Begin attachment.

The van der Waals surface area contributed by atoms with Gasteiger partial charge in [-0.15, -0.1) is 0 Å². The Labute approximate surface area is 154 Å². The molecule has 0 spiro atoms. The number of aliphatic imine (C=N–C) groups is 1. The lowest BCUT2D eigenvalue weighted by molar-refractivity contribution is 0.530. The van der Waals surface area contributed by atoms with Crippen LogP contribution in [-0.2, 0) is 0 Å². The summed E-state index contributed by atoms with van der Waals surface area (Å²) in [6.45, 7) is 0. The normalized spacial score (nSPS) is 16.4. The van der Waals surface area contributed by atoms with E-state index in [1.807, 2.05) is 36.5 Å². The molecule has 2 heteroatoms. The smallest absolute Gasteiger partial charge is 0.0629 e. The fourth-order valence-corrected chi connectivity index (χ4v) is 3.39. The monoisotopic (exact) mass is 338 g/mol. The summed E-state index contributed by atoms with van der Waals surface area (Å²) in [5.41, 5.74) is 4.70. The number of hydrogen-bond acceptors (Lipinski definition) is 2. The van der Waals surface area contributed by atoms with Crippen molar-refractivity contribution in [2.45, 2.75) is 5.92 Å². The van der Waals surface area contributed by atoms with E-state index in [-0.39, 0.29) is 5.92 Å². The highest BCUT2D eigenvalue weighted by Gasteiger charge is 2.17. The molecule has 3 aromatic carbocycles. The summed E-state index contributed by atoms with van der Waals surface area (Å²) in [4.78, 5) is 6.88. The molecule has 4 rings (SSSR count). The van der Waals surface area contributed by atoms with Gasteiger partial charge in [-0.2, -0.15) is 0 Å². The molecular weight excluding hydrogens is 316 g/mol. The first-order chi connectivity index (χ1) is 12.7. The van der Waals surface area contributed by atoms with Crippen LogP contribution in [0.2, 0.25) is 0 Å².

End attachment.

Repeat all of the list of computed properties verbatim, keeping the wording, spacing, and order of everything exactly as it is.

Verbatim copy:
The van der Waals surface area contributed by atoms with Gasteiger partial charge in [-0.15, -0.1) is 0 Å². The Labute approximate surface area is 154 Å². The molecule has 0 spiro atoms. The number of aliphatic imine (C=N–C) groups is 1. The lowest BCUT2D eigenvalue weighted by molar-refractivity contribution is 0.530. The van der Waals surface area contributed by atoms with Crippen LogP contribution in [-0.2, 0) is 0 Å². The summed E-state index contributed by atoms with van der Waals surface area (Å²) in [6.45, 7) is 0. The normalized spacial score (nSPS) is 16.4. The van der Waals surface area contributed by atoms with E-state index in [1.807, 2.05) is 36.5 Å². The molecule has 2 heteroatoms. The smallest absolute Gasteiger partial charge is 0.0629 e. The fourth-order valence-corrected chi connectivity index (χ4v) is 3.39. The monoisotopic (exact) mass is 338 g/mol. The summed E-state index contributed by atoms with van der Waals surface area (Å²) in [5.41, 5.74) is 4.70. The number of hydrogen-bond acceptors (Lipinski definition) is 2. The van der Waals surface area contributed by atoms with Crippen molar-refractivity contribution in [2.45, 2.75) is 5.92 Å². The van der Waals surface area contributed by atoms with E-state index in [-0.39, 0.29) is 5.92 Å². The highest BCUT2D eigenvalue weighted by Gasteiger charge is 2.17. The molecule has 3 aromatic carbocycles. The summed E-state index contributed by atoms with van der Waals surface area (Å²) in [4.78, 5) is 6.88. The molecule has 4 rings (SSSR count). The van der Waals surface area contributed by atoms with Gasteiger partial charge in [-0.2, -0.15) is 0 Å². The molecular weight excluding hydrogens is 316 g/mol. The first-order chi connectivity index (χ1) is 12.7. The van der Waals surface area contributed by atoms with Crippen LogP contribution in [0.2, 0.25) is 0 Å².